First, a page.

Notifications can sometimes be that interruption. Sure, it may be cool to have your iPhone docked next to your computer. But if the constant comments on Facebook are distracting you, is that a good thing to keep in sight?

The better question: are you in control of your device, or is it in control of you?

While I’m not one to disable all of my notifications1, as some have done, earlier this week I started disabling notifications that I had set up for some time. In particular, anything with a social element has been muted. My iPhone and iPad no longer have permission to display notifications, play sounds, or show a badge icon. In short, if I want to know what’s going on there, I’ll find out when I manually check those platforms.

Even if you’re a heavy Twitter user, is there any reason why you need to be disturbed with every mention? Is something so urgent that a social media message should disrupt your life? I’m doing my best to say no to those questions. My iOS devices are useful. To me. They respond to what I want to use them for. And that’s how this relationship will stay.


  1. Yet 

iOS today view widgets and margins

One of the toughest things I’ve had to deal with while working on an app has been the today view widget. The widget I’ve been working on is very simple: 2 buttons and a label. Yet, there were a couple of issues I kept running into.

  1. When loading the widget, my buttons will appear and layout. With a button tap, the two buttons change size to what is constrained in the Storyboard. This only happens when the widget is loaded and with the first tap. Subsequent taps don’t affect it again.
  2. The widget, as much as I tried, would not appear as it did in the storyboard. Things weren’t centered properly.

The first item I still haven’t solved. The issue that ended up solving the second item is what I thought was affecting the button layout. Essentially, here is what I had: left button is x points from the left edge of the view, is y points from the right button, and has a width equal to the right button. The right button is the same except it has a constraint to the right edge of the view instead of the left. I had hoped that this would lead to a dynamic button size that would change on various devices and widths. Unfortunately, the small issue with the resizing buttons kept bothering me. If someone can figure this out, let me know.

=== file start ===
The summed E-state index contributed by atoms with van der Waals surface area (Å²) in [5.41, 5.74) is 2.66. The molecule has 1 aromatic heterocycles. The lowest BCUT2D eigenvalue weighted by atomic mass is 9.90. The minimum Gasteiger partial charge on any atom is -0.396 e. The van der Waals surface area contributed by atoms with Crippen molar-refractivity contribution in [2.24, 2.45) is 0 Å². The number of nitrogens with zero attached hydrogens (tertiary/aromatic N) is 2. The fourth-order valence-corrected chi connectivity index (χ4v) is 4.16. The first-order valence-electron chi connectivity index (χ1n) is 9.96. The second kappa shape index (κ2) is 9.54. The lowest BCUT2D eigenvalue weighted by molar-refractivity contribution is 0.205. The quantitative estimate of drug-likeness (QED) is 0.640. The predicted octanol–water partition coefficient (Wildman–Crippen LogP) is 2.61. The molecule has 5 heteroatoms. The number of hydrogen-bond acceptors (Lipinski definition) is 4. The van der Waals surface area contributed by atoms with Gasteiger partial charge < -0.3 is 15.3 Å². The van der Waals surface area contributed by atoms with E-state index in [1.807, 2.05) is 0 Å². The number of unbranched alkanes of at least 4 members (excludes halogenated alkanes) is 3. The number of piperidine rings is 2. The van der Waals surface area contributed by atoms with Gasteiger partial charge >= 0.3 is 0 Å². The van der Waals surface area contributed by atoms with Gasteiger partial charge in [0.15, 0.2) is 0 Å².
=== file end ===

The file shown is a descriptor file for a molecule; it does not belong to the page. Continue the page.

The second issue was actually fairly easy to figure out. If you look at any of your current widgets, you probably notice two different layouts: ones that are full width, and ones that start indented.

I thought that Apple wanted all widgets indented, but there are even some of Apple’s own widgets that are full width. While it wouldn’t solve the first issue I was having (and gave up on), it did impact why the storyboard, set to the width of the device, wasn’t looking like what my widget was showing.

To solve this, make use of the NCWidgetProviding protocol. There is a method called widgetMarginInsetsForProposedMarginInsets  that you can use to either accept the default margin or set it to a custom value.

By removing the insets, I suddenly had a widget that not only was centered but also was taking up the space in the view as it was in the Storyboard.

If you want to see what I was working on, check out Countr on the App Store.